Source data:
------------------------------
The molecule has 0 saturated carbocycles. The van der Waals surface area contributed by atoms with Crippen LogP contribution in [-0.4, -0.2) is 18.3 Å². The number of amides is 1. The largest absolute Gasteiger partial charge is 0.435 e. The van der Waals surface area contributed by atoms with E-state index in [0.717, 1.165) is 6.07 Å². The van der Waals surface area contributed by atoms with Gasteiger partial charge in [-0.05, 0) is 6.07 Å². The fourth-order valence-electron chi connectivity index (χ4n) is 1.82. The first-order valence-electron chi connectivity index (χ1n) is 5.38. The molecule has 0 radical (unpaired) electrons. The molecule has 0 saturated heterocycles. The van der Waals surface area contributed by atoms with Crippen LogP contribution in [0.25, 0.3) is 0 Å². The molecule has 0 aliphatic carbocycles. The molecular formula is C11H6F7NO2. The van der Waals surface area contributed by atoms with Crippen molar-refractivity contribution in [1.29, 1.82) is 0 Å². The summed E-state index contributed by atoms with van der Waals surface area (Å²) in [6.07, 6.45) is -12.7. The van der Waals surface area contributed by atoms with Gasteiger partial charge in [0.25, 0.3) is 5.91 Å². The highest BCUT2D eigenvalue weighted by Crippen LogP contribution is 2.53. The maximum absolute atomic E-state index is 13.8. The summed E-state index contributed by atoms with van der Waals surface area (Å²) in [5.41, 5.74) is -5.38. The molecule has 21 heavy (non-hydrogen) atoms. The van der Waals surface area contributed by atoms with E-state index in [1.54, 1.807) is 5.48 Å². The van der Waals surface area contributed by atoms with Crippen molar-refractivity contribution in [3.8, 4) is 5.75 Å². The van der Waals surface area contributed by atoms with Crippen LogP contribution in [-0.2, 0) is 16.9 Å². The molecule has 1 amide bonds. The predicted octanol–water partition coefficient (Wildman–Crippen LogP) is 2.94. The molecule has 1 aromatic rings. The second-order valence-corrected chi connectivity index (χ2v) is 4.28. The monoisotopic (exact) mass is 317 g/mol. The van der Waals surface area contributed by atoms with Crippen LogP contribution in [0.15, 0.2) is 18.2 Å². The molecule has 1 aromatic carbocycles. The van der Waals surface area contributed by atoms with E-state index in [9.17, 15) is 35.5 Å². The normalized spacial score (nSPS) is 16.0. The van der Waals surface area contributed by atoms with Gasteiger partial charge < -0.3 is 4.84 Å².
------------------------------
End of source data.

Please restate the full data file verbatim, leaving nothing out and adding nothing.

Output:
The molecule has 0 saturated carbocycles. The van der Waals surface area contributed by atoms with Crippen LogP contribution in [-0.4, -0.2) is 18.3 Å². The number of amides is 1. The largest absolute Gasteiger partial charge is 0.435 e. The van der Waals surface area contributed by atoms with E-state index in [0.717, 1.165) is 6.07 Å². The van der Waals surface area contributed by atoms with Gasteiger partial charge in [-0.05, 0) is 6.07 Å². The fourth-order valence-electron chi connectivity index (χ4n) is 1.82. The first-order valence-electron chi connectivity index (χ1n) is 5.38. The molecule has 0 radical (unpaired) electrons. The molecule has 0 saturated heterocycles. The van der Waals surface area contributed by atoms with Crippen LogP contribution in [0.25, 0.3) is 0 Å². The molecule has 0 aliphatic carbocycles. The molecular formula is C11H6F7NO2. The van der Waals surface area contributed by atoms with Crippen molar-refractivity contribution in [1.29, 1.82) is 0 Å². The summed E-state index contributed by atoms with van der Waals surface area (Å²) in [6.07, 6.45) is -12.7. The van der Waals surface area contributed by atoms with Gasteiger partial charge in [0.25, 0.3) is 5.91 Å². The highest BCUT2D eigenvalue weighted by Crippen LogP contribution is 2.53. The maximum absolute atomic E-state index is 13.8. The summed E-state index contributed by atoms with van der Waals surface area (Å²) in [5.41, 5.74) is -5.38. The molecule has 21 heavy (non-hydrogen) atoms. The van der Waals surface area contributed by atoms with E-state index in [1.54, 1.807) is 5.48 Å². The van der Waals surface area contributed by atoms with Crippen molar-refractivity contribution in [3.8, 4) is 5.75 Å². The van der Waals surface area contributed by atoms with Crippen LogP contribution in [-0.2, 0) is 16.9 Å². The molecule has 1 amide bonds. The predicted octanol–water partition coefficient (Wildman–Crippen LogP) is 2.94. The molecule has 1 aromatic rings. The second-order valence-corrected chi connectivity index (χ2v) is 4.28. The monoisotopic (exact) mass is 317 g/mol. The van der Waals surface area contributed by atoms with Crippen LogP contribution in [0.15, 0.2) is 18.2 Å². The molecule has 1 aromatic carbocycles. The van der Waals surface area contributed by atoms with E-state index in [9.17, 15) is 35.5 Å². The normalized spacial score (nSPS) is 16.0. The van der Waals surface area contributed by atoms with Gasteiger partial charge < -0.3 is 4.84 Å².